Goodreads blurb: As night falls in Delhi, a mother spins tales from her past for her sleeping daughter. Now grown up, her child is a puzzle with a million pieces, whom she hopes, through her words and her love, to somehow make whole again.
Meanwhile, a young man rides the last train from Rajiv Chowk Station and dreams of murder.
In another corner of the city, a newborn wrapped in a blood-red towel lies on the steps of an orphanage as his mother walks away.
There are twenty million bodies in this city, but the stories of this woman, man, and child–of a secret love that blossoms in the shadows of grief, of a corrosive guilt that taints the soul, and of a boy who maps his own destiny–weave in and out of the lives of those around them to form a dazzling kaleidoscope of a novel.
Beautiful, beguiling, and audacious, this is the story of a city and its people, of love and horror, of belonging and forgiveness: a powerful and unforgettable tale of modern India.
At the outset let me confess that I have never really been a big fan of poetry. Maybe it has to do with the fact that I am more of a ‘skimmer reader’ in that I tend to skim across lines and paragraphs really quickly and try to imbibe an entire paragraph or more in one go while poetry requires more careful reading, and at times reading even between the lines.
In case you are wondering why I am talking about poetry in a book review of a novel no less, that is because the only word that I get to describe She Will Build Him a City by Raj Kamal Jha is ‘poetic’. Struggle as much as I did to come up with an apt description for this book, poetic is the only word that keeps coming back to my mind time and again.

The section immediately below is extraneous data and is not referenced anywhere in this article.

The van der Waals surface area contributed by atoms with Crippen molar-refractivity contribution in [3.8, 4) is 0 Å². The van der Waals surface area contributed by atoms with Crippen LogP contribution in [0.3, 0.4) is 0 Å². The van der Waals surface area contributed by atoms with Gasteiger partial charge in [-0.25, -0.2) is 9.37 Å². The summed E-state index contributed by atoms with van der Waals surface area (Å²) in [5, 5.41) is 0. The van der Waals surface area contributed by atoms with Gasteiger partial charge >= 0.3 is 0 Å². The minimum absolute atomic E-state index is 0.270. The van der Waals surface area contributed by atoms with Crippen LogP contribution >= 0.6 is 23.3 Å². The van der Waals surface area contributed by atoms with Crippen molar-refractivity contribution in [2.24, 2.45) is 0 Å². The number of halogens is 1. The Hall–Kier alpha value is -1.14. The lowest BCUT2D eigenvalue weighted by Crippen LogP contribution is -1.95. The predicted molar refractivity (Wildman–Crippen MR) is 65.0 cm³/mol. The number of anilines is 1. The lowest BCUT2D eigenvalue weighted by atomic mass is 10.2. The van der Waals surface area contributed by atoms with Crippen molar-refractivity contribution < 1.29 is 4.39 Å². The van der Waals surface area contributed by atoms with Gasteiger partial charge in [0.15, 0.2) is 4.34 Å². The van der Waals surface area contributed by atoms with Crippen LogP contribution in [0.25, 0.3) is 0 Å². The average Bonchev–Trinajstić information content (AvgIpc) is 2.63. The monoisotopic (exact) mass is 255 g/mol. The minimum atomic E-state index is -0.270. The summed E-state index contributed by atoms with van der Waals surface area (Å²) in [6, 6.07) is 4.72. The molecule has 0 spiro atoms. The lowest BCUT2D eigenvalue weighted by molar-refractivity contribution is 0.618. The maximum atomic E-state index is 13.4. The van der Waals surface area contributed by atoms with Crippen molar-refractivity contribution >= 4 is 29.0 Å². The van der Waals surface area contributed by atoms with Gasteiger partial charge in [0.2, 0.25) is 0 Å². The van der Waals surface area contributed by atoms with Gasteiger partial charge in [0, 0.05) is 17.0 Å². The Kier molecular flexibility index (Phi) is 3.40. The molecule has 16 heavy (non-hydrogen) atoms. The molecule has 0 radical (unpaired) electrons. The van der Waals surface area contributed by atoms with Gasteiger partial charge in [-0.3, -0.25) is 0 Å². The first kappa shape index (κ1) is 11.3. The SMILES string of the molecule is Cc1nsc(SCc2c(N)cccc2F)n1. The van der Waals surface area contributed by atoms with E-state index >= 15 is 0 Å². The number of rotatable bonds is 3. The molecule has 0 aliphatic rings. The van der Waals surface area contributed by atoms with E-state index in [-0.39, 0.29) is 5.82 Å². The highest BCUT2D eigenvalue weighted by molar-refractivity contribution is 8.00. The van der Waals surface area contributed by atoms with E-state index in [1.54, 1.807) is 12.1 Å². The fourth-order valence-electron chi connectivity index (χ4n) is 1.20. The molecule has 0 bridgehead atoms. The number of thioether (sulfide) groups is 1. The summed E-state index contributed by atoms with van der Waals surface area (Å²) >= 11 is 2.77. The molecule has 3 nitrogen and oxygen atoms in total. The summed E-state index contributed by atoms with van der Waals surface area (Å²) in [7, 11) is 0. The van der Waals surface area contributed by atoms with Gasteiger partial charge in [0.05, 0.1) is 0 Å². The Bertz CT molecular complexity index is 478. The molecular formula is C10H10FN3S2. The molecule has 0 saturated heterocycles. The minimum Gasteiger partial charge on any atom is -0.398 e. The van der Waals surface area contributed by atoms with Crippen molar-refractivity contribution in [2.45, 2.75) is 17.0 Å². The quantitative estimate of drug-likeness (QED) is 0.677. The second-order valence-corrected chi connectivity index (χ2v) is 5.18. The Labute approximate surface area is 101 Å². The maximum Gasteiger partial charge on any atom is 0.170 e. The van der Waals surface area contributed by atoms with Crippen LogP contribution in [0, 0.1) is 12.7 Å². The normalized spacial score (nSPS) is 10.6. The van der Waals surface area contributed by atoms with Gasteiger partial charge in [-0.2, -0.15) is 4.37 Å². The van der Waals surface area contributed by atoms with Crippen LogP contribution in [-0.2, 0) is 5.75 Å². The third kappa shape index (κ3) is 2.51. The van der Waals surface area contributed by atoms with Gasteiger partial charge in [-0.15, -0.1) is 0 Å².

Using an abstract concept of time, space and physics even, the author carefully constructs a coherent plot of seemingly unrelated characters and events and weaves them into this wonderful tapestry of the modern Indian city. Although he sets it in Delhi, he could easily be referring to any other metro city with its class divides, income and caste diversity, the ‘haves’ and the ‘have-nots’ and all the trappings of rapid modernization that almost all our cities are seeing today with the accompanying pitfalls.
Using recurring themes such as love, loss, longing, lust, loneliness and imagination, the author brings alive the stories of at least four different protagonists from different parts of the city, which at the outset seem unrelated but end up being related to each other in an eerie fashion.
This book is as much a critique of the unplanned and unorganized growth of cities in modern India which exaggerate and exacerbate differences between people in many ways, as it is a poetic and lyrical observation of this phenomenon from the sidelines. The author cleverly puts across his points of view about various things using various leitmotifs from scenes that we witness in our everyday urban lives. This not only serves to enable the reader to relate better to these characters and their stories, but also ends up showing all of us a mirror to our daily lives as well.
And that, to me, is where the author wins us all over.
Disclaimer: A review copy of this book was provided to me by the publishers in return for a honest and unbiased review.